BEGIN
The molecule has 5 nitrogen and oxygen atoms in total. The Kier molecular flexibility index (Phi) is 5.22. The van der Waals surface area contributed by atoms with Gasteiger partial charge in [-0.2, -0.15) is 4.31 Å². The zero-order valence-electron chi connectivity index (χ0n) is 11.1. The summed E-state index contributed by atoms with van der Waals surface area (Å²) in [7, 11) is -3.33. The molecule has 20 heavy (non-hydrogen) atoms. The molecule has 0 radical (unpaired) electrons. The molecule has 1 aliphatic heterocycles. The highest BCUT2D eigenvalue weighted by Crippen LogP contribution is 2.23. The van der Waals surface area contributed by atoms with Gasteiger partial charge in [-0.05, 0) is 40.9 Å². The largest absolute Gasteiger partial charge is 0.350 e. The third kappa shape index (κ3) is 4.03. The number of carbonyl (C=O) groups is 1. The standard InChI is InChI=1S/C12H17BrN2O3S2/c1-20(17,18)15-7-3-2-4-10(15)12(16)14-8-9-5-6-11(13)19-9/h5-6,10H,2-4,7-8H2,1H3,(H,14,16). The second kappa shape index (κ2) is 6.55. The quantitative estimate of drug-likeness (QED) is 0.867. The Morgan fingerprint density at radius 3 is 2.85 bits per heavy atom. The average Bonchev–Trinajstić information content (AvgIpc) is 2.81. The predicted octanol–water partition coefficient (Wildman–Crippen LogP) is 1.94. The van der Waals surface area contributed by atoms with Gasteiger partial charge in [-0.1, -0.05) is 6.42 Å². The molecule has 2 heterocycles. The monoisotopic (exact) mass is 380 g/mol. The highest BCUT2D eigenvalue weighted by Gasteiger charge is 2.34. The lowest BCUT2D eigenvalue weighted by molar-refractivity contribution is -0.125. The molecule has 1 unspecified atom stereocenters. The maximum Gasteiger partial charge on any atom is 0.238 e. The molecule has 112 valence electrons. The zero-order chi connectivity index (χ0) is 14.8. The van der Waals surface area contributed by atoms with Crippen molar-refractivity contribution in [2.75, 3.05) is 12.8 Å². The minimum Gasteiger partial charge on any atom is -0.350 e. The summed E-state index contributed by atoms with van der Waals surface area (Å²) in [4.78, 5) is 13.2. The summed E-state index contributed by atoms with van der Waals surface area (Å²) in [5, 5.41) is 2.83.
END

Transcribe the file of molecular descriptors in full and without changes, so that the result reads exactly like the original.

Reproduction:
The molecule has 5 nitrogen and oxygen atoms in total. The Kier molecular flexibility index (Phi) is 5.22. The van der Waals surface area contributed by atoms with Gasteiger partial charge in [-0.2, -0.15) is 4.31 Å². The zero-order valence-electron chi connectivity index (χ0n) is 11.1. The summed E-state index contributed by atoms with van der Waals surface area (Å²) in [7, 11) is -3.33. The molecule has 20 heavy (non-hydrogen) atoms. The molecule has 0 radical (unpaired) electrons. The molecule has 1 aliphatic heterocycles. The highest BCUT2D eigenvalue weighted by Crippen LogP contribution is 2.23. The van der Waals surface area contributed by atoms with Gasteiger partial charge in [-0.05, 0) is 40.9 Å². The largest absolute Gasteiger partial charge is 0.350 e. The third kappa shape index (κ3) is 4.03. The number of carbonyl (C=O) groups is 1. The standard InChI is InChI=1S/C12H17BrN2O3S2/c1-20(17,18)15-7-3-2-4-10(15)12(16)14-8-9-5-6-11(13)19-9/h5-6,10H,2-4,7-8H2,1H3,(H,14,16). The second kappa shape index (κ2) is 6.55. The quantitative estimate of drug-likeness (QED) is 0.867. The Morgan fingerprint density at radius 3 is 2.85 bits per heavy atom. The average Bonchev–Trinajstić information content (AvgIpc) is 2.81. The predicted octanol–water partition coefficient (Wildman–Crippen LogP) is 1.94. The van der Waals surface area contributed by atoms with Gasteiger partial charge in [-0.1, -0.05) is 6.42 Å². The molecule has 2 heterocycles. The monoisotopic (exact) mass is 380 g/mol. The highest BCUT2D eigenvalue weighted by Gasteiger charge is 2.34. The lowest BCUT2D eigenvalue weighted by molar-refractivity contribution is -0.125. The molecule has 1 unspecified atom stereocenters. The maximum Gasteiger partial charge on any atom is 0.238 e. The molecule has 112 valence electrons. The zero-order chi connectivity index (χ0) is 14.8. The van der Waals surface area contributed by atoms with Crippen molar-refractivity contribution in [2.75, 3.05) is 12.8 Å². The minimum Gasteiger partial charge on any atom is -0.350 e. The summed E-state index contributed by atoms with van der Waals surface area (Å²) in [4.78, 5) is 13.2. The summed E-state index contributed by atoms with van der Waals surface area (Å²) in [5, 5.41) is 2.83.